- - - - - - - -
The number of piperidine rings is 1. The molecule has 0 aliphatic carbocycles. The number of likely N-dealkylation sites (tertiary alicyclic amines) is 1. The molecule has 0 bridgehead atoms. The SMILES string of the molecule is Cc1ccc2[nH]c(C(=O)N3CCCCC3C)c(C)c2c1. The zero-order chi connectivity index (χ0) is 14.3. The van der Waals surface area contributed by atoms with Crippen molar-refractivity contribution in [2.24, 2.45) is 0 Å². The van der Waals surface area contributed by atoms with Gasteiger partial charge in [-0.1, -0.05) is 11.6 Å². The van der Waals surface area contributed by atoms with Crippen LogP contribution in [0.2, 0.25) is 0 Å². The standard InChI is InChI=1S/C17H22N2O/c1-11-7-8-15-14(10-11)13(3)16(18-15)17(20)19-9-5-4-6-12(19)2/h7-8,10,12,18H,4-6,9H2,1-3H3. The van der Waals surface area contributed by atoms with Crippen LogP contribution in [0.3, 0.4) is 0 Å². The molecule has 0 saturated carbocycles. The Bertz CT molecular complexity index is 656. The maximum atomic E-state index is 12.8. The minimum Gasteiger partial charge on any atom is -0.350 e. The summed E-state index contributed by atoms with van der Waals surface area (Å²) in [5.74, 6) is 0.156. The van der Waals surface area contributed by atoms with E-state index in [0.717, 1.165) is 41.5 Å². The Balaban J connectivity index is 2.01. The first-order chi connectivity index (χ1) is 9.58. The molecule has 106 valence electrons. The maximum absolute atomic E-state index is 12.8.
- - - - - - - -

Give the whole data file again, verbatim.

The number of piperidine rings is 1. The molecule has 0 aliphatic carbocycles. The number of likely N-dealkylation sites (tertiary alicyclic amines) is 1. The molecule has 0 bridgehead atoms. The SMILES string of the molecule is Cc1ccc2[nH]c(C(=O)N3CCCCC3C)c(C)c2c1. The zero-order chi connectivity index (χ0) is 14.3. The van der Waals surface area contributed by atoms with Crippen molar-refractivity contribution in [2.24, 2.45) is 0 Å². The van der Waals surface area contributed by atoms with Gasteiger partial charge in [-0.1, -0.05) is 11.6 Å². The van der Waals surface area contributed by atoms with Crippen LogP contribution in [0.2, 0.25) is 0 Å². The standard InChI is InChI=1S/C17H22N2O/c1-11-7-8-15-14(10-11)13(3)16(18-15)17(20)19-9-5-4-6-12(19)2/h7-8,10,12,18H,4-6,9H2,1-3H3. The van der Waals surface area contributed by atoms with Crippen LogP contribution in [0.3, 0.4) is 0 Å². The molecule has 0 saturated carbocycles. The Bertz CT molecular complexity index is 656. The maximum atomic E-state index is 12.8. The minimum Gasteiger partial charge on any atom is -0.350 e. The summed E-state index contributed by atoms with van der Waals surface area (Å²) in [5.74, 6) is 0.156. The van der Waals surface area contributed by atoms with E-state index in [0.717, 1.165) is 41.5 Å². The Balaban J connectivity index is 2.01. The first-order chi connectivity index (χ1) is 9.58. The molecule has 106 valence electrons. The maximum absolute atomic E-state index is 12.8.